Luis Santana Garcia ’21MA participates in an event in the Malawi community he volunteered with through the Peace Corps.

How did your own cultural identity affect your experience in Malawi?
You have to learn how to integrate into the community because the only way you’re going to get things done is by being seen as one of them. But you’re never going to be one of them, you’re always going to be different. You’re trying to integrate into a community that holds Americans to this almost mythical standard. They don’t know what a Hispanic American is, nor do they know what a Mexican American is. It then becomes your responsibility to represent that community, facilitate that cross-cultural exchange, and show that Americans are incredibly diverse. You kind of teach them this is what it means to be, for me specifically, Mexican American. I would show them pictures of my family and explain to them where they’re from, what they did, and what they meant to me. Or I’d show them little things, like calaveras, or sugar skulls. And that kind of helped me a cope a little bit, just having a little bit of a home with me.

Tell us about your research.
My research for my graduate degree at UCF was about East African history. Specifically, the Ogaden Conflict between Ethiopia and Somalia and how the global influences from the European superpowers during the late 1800s to early 1900s — and then later [between the] United States and the Soviet Union — shaped and [contributed to] an inevitable conflict with each other, and shaped the outcome. Even today, they’re still in conflict internally.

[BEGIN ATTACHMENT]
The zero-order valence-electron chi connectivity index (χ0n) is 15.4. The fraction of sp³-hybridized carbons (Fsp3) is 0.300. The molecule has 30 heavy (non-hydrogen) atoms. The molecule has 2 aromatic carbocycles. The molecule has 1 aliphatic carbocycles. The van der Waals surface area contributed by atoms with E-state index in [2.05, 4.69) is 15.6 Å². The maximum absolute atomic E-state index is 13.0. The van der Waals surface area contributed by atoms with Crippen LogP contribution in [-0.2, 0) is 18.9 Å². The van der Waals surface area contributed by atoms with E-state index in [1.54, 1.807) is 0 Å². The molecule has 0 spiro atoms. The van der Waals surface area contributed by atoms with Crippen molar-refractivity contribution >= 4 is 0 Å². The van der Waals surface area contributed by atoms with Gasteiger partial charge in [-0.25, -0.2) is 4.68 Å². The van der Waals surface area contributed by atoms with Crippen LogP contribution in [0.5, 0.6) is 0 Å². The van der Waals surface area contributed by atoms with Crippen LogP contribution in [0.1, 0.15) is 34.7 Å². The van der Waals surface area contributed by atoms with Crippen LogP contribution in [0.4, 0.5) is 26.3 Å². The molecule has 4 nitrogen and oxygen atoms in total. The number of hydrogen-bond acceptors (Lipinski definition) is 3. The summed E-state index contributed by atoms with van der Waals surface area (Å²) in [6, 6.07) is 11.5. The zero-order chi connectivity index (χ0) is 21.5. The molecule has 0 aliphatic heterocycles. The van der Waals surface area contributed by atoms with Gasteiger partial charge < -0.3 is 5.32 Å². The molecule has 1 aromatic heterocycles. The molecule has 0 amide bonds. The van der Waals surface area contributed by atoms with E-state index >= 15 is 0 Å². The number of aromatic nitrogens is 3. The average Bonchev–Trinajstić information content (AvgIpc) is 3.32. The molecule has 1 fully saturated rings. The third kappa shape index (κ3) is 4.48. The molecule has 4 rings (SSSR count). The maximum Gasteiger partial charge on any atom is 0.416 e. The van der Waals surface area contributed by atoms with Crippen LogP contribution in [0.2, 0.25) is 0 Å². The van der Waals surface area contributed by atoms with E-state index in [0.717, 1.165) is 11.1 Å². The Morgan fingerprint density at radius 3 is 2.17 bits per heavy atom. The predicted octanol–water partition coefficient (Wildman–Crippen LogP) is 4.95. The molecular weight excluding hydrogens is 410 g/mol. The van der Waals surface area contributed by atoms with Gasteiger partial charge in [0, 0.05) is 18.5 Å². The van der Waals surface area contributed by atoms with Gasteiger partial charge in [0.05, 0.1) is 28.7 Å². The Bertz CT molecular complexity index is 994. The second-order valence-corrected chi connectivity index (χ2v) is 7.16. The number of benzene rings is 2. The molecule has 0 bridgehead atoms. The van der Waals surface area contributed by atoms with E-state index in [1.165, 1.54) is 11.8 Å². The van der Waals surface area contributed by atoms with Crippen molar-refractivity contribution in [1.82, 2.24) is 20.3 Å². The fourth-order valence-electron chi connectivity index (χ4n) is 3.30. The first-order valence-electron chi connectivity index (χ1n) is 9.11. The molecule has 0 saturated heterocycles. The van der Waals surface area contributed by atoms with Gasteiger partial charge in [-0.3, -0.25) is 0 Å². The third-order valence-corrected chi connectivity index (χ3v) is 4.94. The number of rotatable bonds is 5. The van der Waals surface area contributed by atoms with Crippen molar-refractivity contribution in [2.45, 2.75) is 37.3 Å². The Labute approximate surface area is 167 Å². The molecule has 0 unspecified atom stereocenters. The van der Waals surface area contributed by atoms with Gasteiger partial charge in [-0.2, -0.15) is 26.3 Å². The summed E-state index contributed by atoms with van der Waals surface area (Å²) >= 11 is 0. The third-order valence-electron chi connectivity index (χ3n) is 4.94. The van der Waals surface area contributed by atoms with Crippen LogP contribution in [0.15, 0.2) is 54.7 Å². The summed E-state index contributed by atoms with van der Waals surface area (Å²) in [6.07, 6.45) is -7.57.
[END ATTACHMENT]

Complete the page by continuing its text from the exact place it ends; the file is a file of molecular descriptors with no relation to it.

How did your research connect with your time in the Peace Corps?
When I was in the capital (of Malawi), I would talk to some of the people that were in the in the Peace Corps about the Cold War and things like that. I got a little bit of a different understanding of how to view the Cold War from people that were affected by it most. In essence, [I realized] how often we as Americans view history by looking at it from an American or Western perspective, and that I should incorporate other perspectives in my research. My service also helped in removing me from my usual daily schedule and habits, which helped me focus on my research.

What surprised you the most about your time with the Peace Corps?
I never really expected that I could actually do something like this. When I was in the first week, I was like, “I don’t know if I can do this. What am I thinking? I came to a country on the other side of the world that I’ve never had an experience with.” I was freaking out for the longest time. My family was having a family reunion, and I couldn’t go because they couldn’t move the date, but my mom just happened to be on the phone with me when all my relatives were there. And it pushed me a little bit to know they were proud of what I was doing. And I’m glad I did, because within two or three weeks, it was like second nature.

What’s next for you?
The Peace Corps sent me an offer to teach at a university in Ukraine, but because of COVID [my start date is on hold and] I’m just waiting for that. I’m really excited to go not only further my own career, but also to experience that and give back to my own country and the Ukraine. I talked with some people who were in the university program, and a lot of them also help with projects with the embassy, which is  what I really want to do. I want to work with the consulate in a foreign service in some degree.

Click here to learn more about UCF’s history master’s program